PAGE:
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Prosecutors, defense attorneys press to release inmates, drop charges and thin jail population in response to the coronavirus

Prince George’s State's Attorney Aisha Braveboy, flanked by County Executive Angela D. Alsobrooks and Police Chief Henry P. Stawinski III, at a news conference in January.
Prince George’s State's Attorney Aisha Braveboy, flanked by County Executive Angela D. Alsobrooks and Police Chief Henry P. Stawinski III, at a news conference in January. (Katherine Frey/The Washington Post)
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Law enforcement officials and defense attorneys in Maryland, the District and throughout the country are taking steps to release inmates, drop pending prosecutions and lock up fewer new defendants to thin crowded prisons that public health officials say are ripe for spreading the coronavirus.

Nationally, a group of more than two dozen prosecutors in cities such as New York, San Francisco, Dallas and Baltimore called on police to cite and release suspects they arrest who pose no physical threat. Prosecutors also are asking jailers to release those who cannot afford cash bail and those who are elderly or within six months of finishing their sen­tences.

“We must act now to reduce the existing detained populations,” said Miriam Krinsky, executive director of Fair and Just Prosecution, which organized the prosecutors’ letter.

The top prosecutor and public defender in Prince George’s County, who are typically adversaries in the courtroom, asked a judge on Thursday to release from jail dozens of people who have been charged with low-level, nonviolent crimes and are awaiting trial.

Prince George’s District Judge Clayton A. Aarons ordered the release of 50 people after a day-long court session, and more cases are set for review Friday.

“A jail is essentially a petri dish. Once the virus gets in there, it could have a devastating effect,” said Public Defender Keith Lotridge, who is working with State’s Attorney Aisha Braveboy from a nearly empty courthouse in Upper Marlboro, Md.

“We are safely and responsibly recommending release” for pre­trial defendants, Braveboy said, because of concerns that the jail could become a “breeding ground and further prolong this crisis.”

In Ohio, hundreds of defendants awaiting trial have also been released since early March to reduce possible exposure, according to local news reports, and Kentucky public defenders and prosecutors are seeking release of more than 100 pretrial defendants accused of low-level crimes.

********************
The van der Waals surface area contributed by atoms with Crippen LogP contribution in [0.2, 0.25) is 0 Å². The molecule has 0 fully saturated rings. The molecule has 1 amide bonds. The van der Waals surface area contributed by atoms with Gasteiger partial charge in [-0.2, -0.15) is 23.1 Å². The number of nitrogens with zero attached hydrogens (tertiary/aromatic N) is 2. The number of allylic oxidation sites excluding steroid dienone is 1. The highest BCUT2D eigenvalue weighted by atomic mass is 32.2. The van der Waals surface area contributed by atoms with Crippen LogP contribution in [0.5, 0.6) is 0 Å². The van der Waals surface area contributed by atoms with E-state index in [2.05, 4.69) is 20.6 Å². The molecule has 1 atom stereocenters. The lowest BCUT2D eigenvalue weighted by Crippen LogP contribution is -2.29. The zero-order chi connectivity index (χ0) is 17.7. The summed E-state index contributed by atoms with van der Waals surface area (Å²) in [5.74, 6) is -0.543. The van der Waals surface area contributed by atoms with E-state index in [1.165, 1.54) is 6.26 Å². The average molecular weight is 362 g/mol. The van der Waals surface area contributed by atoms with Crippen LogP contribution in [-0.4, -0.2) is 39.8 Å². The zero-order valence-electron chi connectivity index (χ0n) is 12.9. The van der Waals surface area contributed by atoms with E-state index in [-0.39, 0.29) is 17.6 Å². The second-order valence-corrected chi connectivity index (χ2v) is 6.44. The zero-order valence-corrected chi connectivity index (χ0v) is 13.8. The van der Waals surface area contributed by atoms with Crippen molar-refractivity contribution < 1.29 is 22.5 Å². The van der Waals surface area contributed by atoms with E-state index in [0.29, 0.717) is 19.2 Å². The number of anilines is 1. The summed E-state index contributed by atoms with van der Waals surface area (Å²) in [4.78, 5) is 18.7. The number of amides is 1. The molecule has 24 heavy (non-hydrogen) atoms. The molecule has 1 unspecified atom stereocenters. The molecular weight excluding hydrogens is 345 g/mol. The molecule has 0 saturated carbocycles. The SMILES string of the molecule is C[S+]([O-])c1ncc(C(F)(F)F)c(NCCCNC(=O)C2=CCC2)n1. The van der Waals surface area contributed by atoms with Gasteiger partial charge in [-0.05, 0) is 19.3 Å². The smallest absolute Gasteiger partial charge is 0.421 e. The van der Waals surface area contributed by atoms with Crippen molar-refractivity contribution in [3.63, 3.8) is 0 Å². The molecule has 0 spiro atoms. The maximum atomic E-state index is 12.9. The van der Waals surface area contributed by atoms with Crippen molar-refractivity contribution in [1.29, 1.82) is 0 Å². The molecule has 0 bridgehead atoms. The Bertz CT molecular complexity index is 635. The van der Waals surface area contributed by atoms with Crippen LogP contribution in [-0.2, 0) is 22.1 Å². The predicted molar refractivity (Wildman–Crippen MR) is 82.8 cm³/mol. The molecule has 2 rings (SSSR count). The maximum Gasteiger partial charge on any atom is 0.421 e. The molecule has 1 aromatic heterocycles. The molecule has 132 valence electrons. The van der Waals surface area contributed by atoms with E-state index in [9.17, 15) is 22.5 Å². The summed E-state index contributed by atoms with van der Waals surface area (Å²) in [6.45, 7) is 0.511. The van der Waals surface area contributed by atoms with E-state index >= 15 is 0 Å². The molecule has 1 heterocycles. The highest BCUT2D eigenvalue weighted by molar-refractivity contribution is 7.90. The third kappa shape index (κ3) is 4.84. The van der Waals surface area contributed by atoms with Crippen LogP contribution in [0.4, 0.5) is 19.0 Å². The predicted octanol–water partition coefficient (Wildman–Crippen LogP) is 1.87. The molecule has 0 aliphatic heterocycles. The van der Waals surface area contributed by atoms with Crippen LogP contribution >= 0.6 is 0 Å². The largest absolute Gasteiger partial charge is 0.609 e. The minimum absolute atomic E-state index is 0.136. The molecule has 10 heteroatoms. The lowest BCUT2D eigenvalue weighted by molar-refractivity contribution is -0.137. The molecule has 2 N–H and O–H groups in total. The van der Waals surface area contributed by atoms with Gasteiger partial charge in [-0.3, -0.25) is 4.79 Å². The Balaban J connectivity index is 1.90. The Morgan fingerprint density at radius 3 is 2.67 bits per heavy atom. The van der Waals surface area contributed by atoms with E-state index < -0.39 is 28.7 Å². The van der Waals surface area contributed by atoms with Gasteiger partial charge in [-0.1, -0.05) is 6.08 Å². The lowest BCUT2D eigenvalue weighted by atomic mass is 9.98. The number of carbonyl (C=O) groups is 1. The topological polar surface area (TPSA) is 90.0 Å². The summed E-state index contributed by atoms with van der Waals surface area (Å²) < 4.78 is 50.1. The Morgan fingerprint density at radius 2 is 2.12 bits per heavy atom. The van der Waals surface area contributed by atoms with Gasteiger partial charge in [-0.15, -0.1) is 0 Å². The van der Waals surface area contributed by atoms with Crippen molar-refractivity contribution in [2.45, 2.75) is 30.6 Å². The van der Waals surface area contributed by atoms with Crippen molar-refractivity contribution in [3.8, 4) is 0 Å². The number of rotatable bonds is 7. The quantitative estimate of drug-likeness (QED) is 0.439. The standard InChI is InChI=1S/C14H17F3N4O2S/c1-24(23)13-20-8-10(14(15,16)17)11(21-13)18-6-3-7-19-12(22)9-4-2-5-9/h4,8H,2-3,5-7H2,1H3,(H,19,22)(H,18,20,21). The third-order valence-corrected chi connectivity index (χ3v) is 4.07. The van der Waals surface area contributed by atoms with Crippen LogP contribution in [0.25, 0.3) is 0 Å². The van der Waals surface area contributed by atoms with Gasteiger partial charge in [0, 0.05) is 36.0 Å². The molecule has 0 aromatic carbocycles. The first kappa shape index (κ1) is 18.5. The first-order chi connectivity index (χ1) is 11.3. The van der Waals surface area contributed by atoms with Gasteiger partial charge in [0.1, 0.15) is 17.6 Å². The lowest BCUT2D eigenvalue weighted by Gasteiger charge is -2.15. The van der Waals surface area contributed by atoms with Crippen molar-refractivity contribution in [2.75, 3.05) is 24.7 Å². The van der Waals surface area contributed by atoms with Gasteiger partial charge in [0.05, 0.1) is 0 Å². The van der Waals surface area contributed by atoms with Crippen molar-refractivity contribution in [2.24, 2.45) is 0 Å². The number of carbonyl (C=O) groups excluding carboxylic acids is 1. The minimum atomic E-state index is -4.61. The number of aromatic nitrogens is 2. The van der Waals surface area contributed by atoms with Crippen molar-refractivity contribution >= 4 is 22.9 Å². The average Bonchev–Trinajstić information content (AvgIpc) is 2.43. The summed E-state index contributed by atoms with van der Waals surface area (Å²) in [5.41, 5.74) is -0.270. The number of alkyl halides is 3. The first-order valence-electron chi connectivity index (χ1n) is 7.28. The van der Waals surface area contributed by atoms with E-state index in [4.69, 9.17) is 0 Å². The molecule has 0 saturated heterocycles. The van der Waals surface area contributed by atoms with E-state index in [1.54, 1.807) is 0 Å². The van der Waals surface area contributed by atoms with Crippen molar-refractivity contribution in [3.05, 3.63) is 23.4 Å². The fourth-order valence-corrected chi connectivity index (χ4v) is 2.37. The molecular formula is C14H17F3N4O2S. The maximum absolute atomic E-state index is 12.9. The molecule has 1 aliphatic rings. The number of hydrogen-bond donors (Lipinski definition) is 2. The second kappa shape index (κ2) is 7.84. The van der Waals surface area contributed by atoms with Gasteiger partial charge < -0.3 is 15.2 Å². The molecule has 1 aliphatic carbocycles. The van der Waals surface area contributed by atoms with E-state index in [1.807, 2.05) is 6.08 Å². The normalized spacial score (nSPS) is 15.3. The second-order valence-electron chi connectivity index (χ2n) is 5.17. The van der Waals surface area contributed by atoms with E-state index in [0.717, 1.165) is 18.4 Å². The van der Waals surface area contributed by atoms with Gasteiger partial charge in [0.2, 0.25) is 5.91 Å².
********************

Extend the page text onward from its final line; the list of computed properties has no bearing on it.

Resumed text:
Prosecutors take larger role in reversing wrongful convictions

The effort to trim the prison population comes as officials at many facilities have reduced or stopped in-person visits for relatives and attorneys. Police departments are increasingly turning to warnings and citations instead of arrests and incarceration, and court officials are confirming ­cases of covid-19 among inmates and guards.

In D.C. Superior Court, Chief Judge Robert E. Morin signed a citywide order on Monday giving D.C. police as well as federal and local prosecutors discretion to decide whether to detain people who are arrested or to instead hand out a citation and order them to appear in court at a later date.

Two days later, officials reported that a U.S. marshal who works in one of the court’s busiest courtrooms had tested positive for the coronavirus. The marshal worked in Room C-10, where new defendants — as many as 20 to 100 a day — appear before a judge for the first time and in a second courtroom that handles initial hearings for juvenile defendants. On Thursday, 65 inmates being housed in the detention center have been quarantined in separate cells.

Defense attorneys have filed dozens of petitions to D.C. Superior Court judges to have their clients released from jail.

The U.S. attorney’s office in the District emphasized that it is making no changes in how it makes charging decisions, saying in a statement that it “remains steadfast in prosecuting violent offenders, a top priority for the Office.”

Baltimore’s top prosecutor, State’s Attorney Marilyn Mosby, announced this week that she had instructed prosecutors in her office to immediately drop charges and release people arrested for certain minor, nonviolent offenses — including drug possession and attempted distribution, prostitution and trespassing.